As the daughter of prince Oxyathres, the brother of the last Persian king Darius III Codomannus, Amastris was in effect the last surviving Achaemenid princess. Although her mother is unknown, the only woman associated with her father is an Egyptian concubine called Timosa. After the Battle of Issus (333 BCE), Alexander the Great found Amastris among the other royal and noble women left by Darius at Damascus. During the grand wedding ceremony at Susa almost a decade later (324 BCE), when the Macedonian high commanders were married to Persian and Median women, Alexander gave Amastris to his general Craterus – the only companion besides Hephaestion to wed a Persian princess. Historians maintain that Craterus, famously devoted to Macedonian tradition, repudiated Amastris in order to marry Phila, the daughter of the Macedonian regent Antipater. As Macedonian royalty and nobility practiced polygamy, Craterus did not have to separate from one wife to marry another. Craterus, at any rate, would soon fall in battle (321 BCE).

Read More 

myfairylily: Hare and birds with geometric des…

myfairylily:

Hare and birds with geometric designs (detail) Roman Empire, Antioch, 400 AD. | archaeologyart

signorformica: Roman stray cat on one of th…

signorformica:

Roman stray cat on one of the two statues of Bes —Egyptian deity present in the Nile Valley since the Old Kingdom (ca.2686-2181 BC), later extended to Syria, Persia and Rome— that flank the strange, mysterious Alchemical Gate of Piazza Vittorio. Photo by Elliott Erwitt ~ 1959

Bibliothèque Infernale on FB

ahencyclopedia: AMASTRIS:AMASTRIS (c. 340/39-…

ahencyclopedia:

AMASTRIS:

AMASTRIS (c. 340/39-285 BCE) was a niece of the Persian king Darius III (r. 336-330 BCE) through her father Oxyathres. She was married in succession to Alexander’s general Craterus, the tyrant Dionysius of Heraclea, and finally to Lysimachus of Thrace. She founded an eponymous city in Paphlagonia and was the first queen to issue coins in her own name.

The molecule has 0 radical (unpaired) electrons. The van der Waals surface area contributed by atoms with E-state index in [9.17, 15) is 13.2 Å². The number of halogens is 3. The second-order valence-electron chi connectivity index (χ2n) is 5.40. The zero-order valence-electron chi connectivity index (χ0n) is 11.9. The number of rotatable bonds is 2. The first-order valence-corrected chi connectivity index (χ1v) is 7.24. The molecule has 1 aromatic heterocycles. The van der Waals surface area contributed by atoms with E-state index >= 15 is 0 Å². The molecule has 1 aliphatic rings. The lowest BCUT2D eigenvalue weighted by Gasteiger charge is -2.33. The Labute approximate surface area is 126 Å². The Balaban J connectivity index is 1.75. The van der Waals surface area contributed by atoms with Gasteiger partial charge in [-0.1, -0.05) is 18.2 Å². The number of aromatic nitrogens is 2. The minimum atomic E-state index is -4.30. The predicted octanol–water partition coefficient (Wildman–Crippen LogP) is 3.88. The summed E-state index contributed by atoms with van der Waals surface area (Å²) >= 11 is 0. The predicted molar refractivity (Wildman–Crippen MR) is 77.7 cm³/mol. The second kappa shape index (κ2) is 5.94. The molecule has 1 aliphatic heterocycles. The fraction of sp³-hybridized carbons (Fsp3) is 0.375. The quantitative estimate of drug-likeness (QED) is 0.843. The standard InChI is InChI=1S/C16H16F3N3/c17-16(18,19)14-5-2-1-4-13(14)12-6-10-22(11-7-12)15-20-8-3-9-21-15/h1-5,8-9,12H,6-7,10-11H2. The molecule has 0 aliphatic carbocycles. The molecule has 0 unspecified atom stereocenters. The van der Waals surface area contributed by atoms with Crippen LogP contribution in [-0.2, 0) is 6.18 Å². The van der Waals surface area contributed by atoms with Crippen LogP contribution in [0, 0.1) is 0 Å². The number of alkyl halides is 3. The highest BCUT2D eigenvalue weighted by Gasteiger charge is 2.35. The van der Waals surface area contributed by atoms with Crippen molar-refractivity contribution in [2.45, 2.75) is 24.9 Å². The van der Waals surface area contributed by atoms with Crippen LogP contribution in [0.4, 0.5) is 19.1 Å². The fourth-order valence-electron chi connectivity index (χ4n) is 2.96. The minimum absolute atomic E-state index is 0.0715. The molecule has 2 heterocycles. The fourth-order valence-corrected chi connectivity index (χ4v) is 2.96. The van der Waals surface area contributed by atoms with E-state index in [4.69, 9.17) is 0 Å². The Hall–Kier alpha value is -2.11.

Amastris was the mother of four children, was supposedly divorced so that Lysimachus could marry Arsinoe II, and was allegedly murdered by her sons for interfering in their affairs. Despite their divorce, Lysimachus still avenged her death by killing her sons. Scholars have mostly ignored Amastris and left the few known details of her life as contradictory as the ancient sources present them. Yet, the little-known queen is arguably the first true Hellenistic queen as she embodies the entanglement of Persian and Greco-Macedonian traditions.

As the daughter of prince Oxyathres, the brother of the last Persian king Darius III Codomannus, Amastris was in effect the last surviving Achaemenid princess. Although her mother is unknown, the only woman associated with her father is an Egyptian concubine called Timosa. After the Battle of Issus (333 BCE), Alexander the Great found Amastris among the other royal and noble women left by Darius at Damascus. During the grand wedding ceremony at Susa almost a decade later (324 BCE), when the Macedonian high commanders were married to Persian and Median women, Alexander gave Amastris to his general Craterus – the only companion besides Hephaestion to wed a Persian princess. Historians maintain that Craterus, famously devoted to Macedonian tradition, repudiated Amastris in order to marry Phila, the daughter of the Macedonian regent Antipater. As Macedonian royalty and nobility practiced polygamy, Craterus did not have to separate from one wife to marry another. Craterus, at any rate, would soon fall in battle (321 BCE).

Read More 

Carl Jutz – Entenfamilie an der Wehr, 1878

Carl Jutz – Entenfamilie an der Wehr, 1878

acrylicalchemy:

acrylicalchemy:

Michael Carini | Behind The Paint 

didoofcarthage: Venus and the Three Graces Pre…

didoofcarthage:

Venus and the Three Graces Presenting Gifts to a Young Woman by Sandro Botticelli

c. 1484

fresco on canvas

The Louvre

Thank you so much for your ongoing support!. k…

Thank you so much for your ongoing support!. ko-fi.com/themedievalmagazine:

arthistorycq:

I want to thank everyone who has donated, sent encouraging messages & shared our cause. Thank you thank you thank you! Every single penny helps us so much. More than you know. It’s so hard to do something in the humanities and actually making a decent living from it. We want to keep the magazine alive and keep delivering the best and most beautiful source for medieval history.